Some perennials can age gracefully

Stages of growth make plants interesting, if not always pretty

In The Garden

October 31, 2004|By Nancy Taylor Robson | By Nancy Taylor Robson,SPECIAL TO THE SUN

While annuals look the same -- only more so -- as they progress through summer, perennials change over the course of a seasonal life. This is one big reason to plant them in the first place.

"It's the changes -- from the first folding out of the leaves to the blooms, then the seed heads and the last fall color -- that make them exciting," says Paul Babikow, owner of Babikow Greenhouses, a wholesale grower in Rosedale.

Yet not all stages of growth are attractive on all perennials. Some start out as ugly ducklings. Others go through a gawky adolescence -- all stalks and floppy leaves. Still more degenerate toward the end into scraggly stems and increasingly sparse foliage. But some perennials -- like some people -- sail through their seasonal life cycles without ever passing through an awkward stage. Of course, as with families, not every member of a species manages this forever-dapper look.

"Some ferns look terrible in fall, but some turn a nice bronzy color that lasts into winter," observes Lydia Kimball, landscape architect with Mahan Rykiel Associates in Baltimore. "And some, like Christmas fern (Polystichum acrostichoides), are evergreen and look great year-round."

Graceful aging is variety specific. For example, in general, toad lilies develop unkempt clusters of brown leaves at their bases even before they bloom. But the toad lily Tricyrtis 'Sinonome' maintains its green foliage, flowers in early October and keeps blooming -- and looking great -- until it's felled by killing frost. Cranesbill geraniums like 'Johnson's Blue' often get leggy and collapse in our summer heat. But G. x cantabrigiense 'Biokovo,' which opens rose-blushed white flowers in late May, holds up the whole summer -- usually with bloom -- then turns blood red in fall.

"Geranium 'Rozanne' stays beautiful from spring right on through to hard frost and doesn't flop," says Muffin Evander, owner of Cultivated Designs, a container design firm in Baltimore.

Many of the herbaceous perennials that pull off this never-a-hair-out-of-place thing are natives. Lady's mantle (Alchemilla mollis), Lamb's ears (Stachys lanata), ground covering wild gingers (Asarum), Purple Coneflower (Echinacea) and Snakeroot (Cimicifuga) all offer a number of ever-good varieties.

"Cimicifuga racemosa 'Bru-nette' is wonderfully long-lived and reliable with dark deep mahogany foliage," says Babikow. "It doesn't flower until late July but the flowers last and its fragrance permeates the whole garden all fall."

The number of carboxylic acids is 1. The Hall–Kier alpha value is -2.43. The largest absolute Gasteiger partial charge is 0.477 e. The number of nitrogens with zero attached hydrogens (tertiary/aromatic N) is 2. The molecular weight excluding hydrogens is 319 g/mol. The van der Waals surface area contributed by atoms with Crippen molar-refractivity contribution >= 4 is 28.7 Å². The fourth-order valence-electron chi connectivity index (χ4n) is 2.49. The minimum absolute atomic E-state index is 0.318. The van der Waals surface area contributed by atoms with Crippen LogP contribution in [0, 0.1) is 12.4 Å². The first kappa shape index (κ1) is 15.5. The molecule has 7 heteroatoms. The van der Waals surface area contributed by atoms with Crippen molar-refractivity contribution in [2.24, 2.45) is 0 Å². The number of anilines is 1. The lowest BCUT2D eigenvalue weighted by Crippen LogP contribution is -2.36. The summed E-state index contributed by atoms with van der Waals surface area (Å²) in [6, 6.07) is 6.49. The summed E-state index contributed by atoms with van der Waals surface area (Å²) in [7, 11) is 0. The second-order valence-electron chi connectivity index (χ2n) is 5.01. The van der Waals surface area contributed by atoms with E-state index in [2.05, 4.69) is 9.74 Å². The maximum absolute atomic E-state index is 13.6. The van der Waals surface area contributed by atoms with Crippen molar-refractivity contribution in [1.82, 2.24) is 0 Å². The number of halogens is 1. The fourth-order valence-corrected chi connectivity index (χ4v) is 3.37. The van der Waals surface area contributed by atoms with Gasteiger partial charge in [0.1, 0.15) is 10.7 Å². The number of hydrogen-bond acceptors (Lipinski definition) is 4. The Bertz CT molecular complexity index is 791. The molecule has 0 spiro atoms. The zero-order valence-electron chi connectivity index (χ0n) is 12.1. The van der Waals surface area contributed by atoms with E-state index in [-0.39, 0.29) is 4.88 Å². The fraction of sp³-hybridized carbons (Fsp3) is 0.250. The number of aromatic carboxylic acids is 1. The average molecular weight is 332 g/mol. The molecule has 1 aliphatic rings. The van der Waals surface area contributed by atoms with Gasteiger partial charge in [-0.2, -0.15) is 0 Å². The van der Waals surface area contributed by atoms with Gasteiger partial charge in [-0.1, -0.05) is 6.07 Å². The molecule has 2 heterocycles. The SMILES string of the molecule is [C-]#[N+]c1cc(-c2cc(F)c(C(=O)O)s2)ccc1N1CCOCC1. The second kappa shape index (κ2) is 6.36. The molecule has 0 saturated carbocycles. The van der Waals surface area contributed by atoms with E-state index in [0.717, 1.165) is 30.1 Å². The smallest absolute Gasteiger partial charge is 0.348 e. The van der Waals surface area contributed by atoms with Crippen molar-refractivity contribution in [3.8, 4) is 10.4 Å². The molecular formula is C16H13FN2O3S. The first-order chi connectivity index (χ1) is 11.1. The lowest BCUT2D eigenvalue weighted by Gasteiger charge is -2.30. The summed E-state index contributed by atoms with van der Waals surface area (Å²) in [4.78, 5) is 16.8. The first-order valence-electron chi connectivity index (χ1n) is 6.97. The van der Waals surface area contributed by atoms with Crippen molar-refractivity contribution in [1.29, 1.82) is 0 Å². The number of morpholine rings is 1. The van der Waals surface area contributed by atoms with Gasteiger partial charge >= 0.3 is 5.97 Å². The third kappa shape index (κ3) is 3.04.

While staying power is a scattershot affair among many perennials,virtually all the ornamental grasses look fabulous start to finish. They send up thickets of reedy foliage beginning in late March here in Maryland, grow more beautiful as the season progresses and finally give up somewhere the following February when their whispering-dry foliage and inflorescences (plumey seed heads) are shorn.

Kimball says she especially likes Japanese blood grass -- Imperata cylindrica 'Rubra' ('Red Baron') -- "because it's striking red in fall," and switch grass (Panicum virgatum 'Heavy Metal). "It's big -- 4 to 5 feet tall -- with bluish foliage and late summer seed plumes tipped in copper."

Succulents, too, with their water-retentive leaves and stems, tend toward flawless seasonal transitions. Sedum 'Autumn Joy,' which remains like a soldier at its post even once its flower heads dry, looks great in a winter garden. Ground-covering S. kamtschaticum 'Variegatum' with scalloped, deep green leaves variegated with purple and cream, S. spurium 'Bronze Carpet' whose green leaves age to bronze, and S. spurium 'Red Carpet,' which remains deep burgundy all year, can help anchor a mixed border for three seasons. Bergenia 'Winterglow' is practically a four-season plant. Its begonia-like leaves turn from kelly green in summer to ruby red in fall and winter. Additionally, the plant is covered with fuschia-pink bloom in spring.

"You get four wonderful weeks of bloom under almost any circumstances," says Bill Boonstra, owner of Bluestone Perennials in Madison, Ohio. "And if it's in a happy place, you'll get seven weeks in glorious flower and sometimes it reblooms in fall."

Virtues of top performers

Plants that remain beautiful throughout their seasonal lives have several things in common:

First, leaves keep their color and shape with little or no die-back. For example, Heuchera var. diversifolia 'Palace Purple' is the Dick Clark of perennials and needs a mere touch-up when growth begins in the new gardening year.

Second, they are low-maintenance -- no grooming -- like false aster, Kalimeris pinnatifida. "It's like a tiny, delicate mum," says Evander. "But it's a total no-brainer in the border. No dead-heading, no bugs or diseases, long-blooming, it looks great all the time."

Third, they are resistant to drought but also stand up to well to extended rain. And finally, they don't need staking.

"Artemisia lactiflora 'Guizhou' has towering white plumes 4 feet high that just keep going," notes Babikow. "But the stems are really sturdy."


Bluestone Perennials

7211 Middle Ridge Rd.

Madison, OH 44057


www.bluestoneperennials. com

Bluemount Nursery

2103 Bluemount Rd.

Monkton, MD 21111


Babikow Greenhouses

7838 Babikow Rd.

Rosedale, MD 21237


Kingstown Farm, Home, and Garden Center

7121 Church Hill Rd.

Chestertown, MD 21620


Homestead Gardens

643 W. Central Ave.

Davidsonville, MD 21035


www.homesteadgardens. com

Sun Nurseries

14790 Bushy Park Road

Woodbine, MD 21797


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